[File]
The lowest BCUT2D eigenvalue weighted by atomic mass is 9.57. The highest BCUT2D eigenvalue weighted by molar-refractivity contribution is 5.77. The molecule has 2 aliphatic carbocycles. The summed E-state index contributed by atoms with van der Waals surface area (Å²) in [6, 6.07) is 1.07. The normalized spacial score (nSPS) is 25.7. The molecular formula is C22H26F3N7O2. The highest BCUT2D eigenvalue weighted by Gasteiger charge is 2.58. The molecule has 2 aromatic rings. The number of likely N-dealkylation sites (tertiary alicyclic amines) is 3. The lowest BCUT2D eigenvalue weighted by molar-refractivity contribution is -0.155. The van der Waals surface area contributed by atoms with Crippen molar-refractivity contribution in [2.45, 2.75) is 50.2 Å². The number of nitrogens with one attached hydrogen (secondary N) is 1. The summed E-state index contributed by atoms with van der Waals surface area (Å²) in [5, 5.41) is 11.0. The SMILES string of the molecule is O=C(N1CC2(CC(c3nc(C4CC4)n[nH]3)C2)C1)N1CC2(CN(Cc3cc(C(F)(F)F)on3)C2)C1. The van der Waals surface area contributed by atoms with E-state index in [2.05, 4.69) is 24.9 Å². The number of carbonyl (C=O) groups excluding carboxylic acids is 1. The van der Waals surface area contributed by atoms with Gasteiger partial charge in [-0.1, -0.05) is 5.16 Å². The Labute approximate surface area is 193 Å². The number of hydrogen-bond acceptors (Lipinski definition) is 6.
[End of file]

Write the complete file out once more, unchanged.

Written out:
The lowest BCUT2D eigenvalue weighted by atomic mass is 9.57. The highest BCUT2D eigenvalue weighted by molar-refractivity contribution is 5.77. The molecule has 2 aliphatic carbocycles. The summed E-state index contributed by atoms with van der Waals surface area (Å²) in [6, 6.07) is 1.07. The normalized spacial score (nSPS) is 25.7. The molecular formula is C22H26F3N7O2. The highest BCUT2D eigenvalue weighted by Gasteiger charge is 2.58. The molecule has 2 aromatic rings. The number of likely N-dealkylation sites (tertiary alicyclic amines) is 3. The lowest BCUT2D eigenvalue weighted by molar-refractivity contribution is -0.155. The van der Waals surface area contributed by atoms with Crippen molar-refractivity contribution in [2.45, 2.75) is 50.2 Å². The number of nitrogens with one attached hydrogen (secondary N) is 1. The summed E-state index contributed by atoms with van der Waals surface area (Å²) in [5, 5.41) is 11.0. The SMILES string of the molecule is O=C(N1CC2(CC(c3nc(C4CC4)n[nH]3)C2)C1)N1CC2(CN(Cc3cc(C(F)(F)F)on3)C2)C1. The van der Waals surface area contributed by atoms with E-state index in [2.05, 4.69) is 24.9 Å². The number of carbonyl (C=O) groups excluding carboxylic acids is 1. The van der Waals surface area contributed by atoms with Gasteiger partial charge in [-0.1, -0.05) is 5.16 Å². The Labute approximate surface area is 193 Å². The number of hydrogen-bond acceptors (Lipinski definition) is 6.